This should be what the Church gives people. It should give them a place. It should be the spot where all prodigals feel they’ve come home. It should be the building with the biggest table. We’ve been led to believe that the goal of equality is to somehow make differences disappear, yet in reality it is to be profoundly aware of them and to recognize them as beautiful and valuable and necessary. The virtue is not in ignoring our various distinctions but in celebrating them; not in pretending as though they don’t exist, but in believing that their existence makes us a better version of humanity as we live together in community. Yes, there is much about us that is universal: the desire to be heard and known, the need to be loved and to love, the joy of finding our place and purpose, and the need to live into these without restraint. Championing equality is to see every person as fully deserving of such things and to work so that each can pursue them with as little obstacle as possible from both without and within. Yet we also need to realize and name the ways in which equality is not a default setting in the world and to acknowledge the very real barriers many experience simply because of the color of their skin or their gender identity or their land of origin.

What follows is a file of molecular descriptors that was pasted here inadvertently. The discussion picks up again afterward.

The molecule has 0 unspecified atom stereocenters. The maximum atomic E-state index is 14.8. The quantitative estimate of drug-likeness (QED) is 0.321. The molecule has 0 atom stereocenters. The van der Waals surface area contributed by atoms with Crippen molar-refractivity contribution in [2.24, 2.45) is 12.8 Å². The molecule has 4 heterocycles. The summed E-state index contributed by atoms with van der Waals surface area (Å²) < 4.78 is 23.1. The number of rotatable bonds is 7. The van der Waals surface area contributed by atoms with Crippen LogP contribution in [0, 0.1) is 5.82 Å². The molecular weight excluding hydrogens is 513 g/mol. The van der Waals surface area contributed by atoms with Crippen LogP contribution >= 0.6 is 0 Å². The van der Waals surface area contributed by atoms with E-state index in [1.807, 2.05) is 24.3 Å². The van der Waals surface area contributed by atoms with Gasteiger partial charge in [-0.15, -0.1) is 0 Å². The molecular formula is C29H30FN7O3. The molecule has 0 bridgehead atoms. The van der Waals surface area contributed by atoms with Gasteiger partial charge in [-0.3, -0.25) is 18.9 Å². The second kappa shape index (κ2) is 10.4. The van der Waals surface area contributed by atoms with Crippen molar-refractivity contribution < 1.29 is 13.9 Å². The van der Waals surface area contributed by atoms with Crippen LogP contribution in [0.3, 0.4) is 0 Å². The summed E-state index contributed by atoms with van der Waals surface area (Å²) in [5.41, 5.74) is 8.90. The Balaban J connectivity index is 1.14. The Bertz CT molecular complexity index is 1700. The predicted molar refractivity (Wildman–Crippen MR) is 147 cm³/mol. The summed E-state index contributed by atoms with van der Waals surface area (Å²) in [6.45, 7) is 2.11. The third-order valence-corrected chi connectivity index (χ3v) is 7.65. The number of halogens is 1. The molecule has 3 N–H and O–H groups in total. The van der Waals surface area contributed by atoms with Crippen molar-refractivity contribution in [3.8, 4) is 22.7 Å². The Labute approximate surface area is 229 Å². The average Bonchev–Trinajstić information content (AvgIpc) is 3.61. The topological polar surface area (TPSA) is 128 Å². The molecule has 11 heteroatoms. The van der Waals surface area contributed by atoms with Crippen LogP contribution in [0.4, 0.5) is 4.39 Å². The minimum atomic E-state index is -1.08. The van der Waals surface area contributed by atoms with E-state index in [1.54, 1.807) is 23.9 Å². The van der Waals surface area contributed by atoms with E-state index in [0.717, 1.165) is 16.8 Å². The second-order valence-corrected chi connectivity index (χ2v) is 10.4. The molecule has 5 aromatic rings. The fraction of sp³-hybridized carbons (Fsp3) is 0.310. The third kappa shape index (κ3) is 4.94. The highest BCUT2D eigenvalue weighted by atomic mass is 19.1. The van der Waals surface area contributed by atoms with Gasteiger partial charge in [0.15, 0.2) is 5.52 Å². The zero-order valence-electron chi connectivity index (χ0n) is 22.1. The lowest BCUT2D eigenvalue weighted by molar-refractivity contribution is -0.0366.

— John Pavlovitz, A Bigger Table, p. 92

Photo: South Riding, Virginia, March 20, 2020

Walls of Division Have Fallen

Thursday, March 19th, 2020

For Paul in particular, the marvel of Christ’s lordship is that all walls of division between persons and peoples, and finally between all creatures, have fallen, and that ultimately, when creation is restored by Christ, God will be all in all.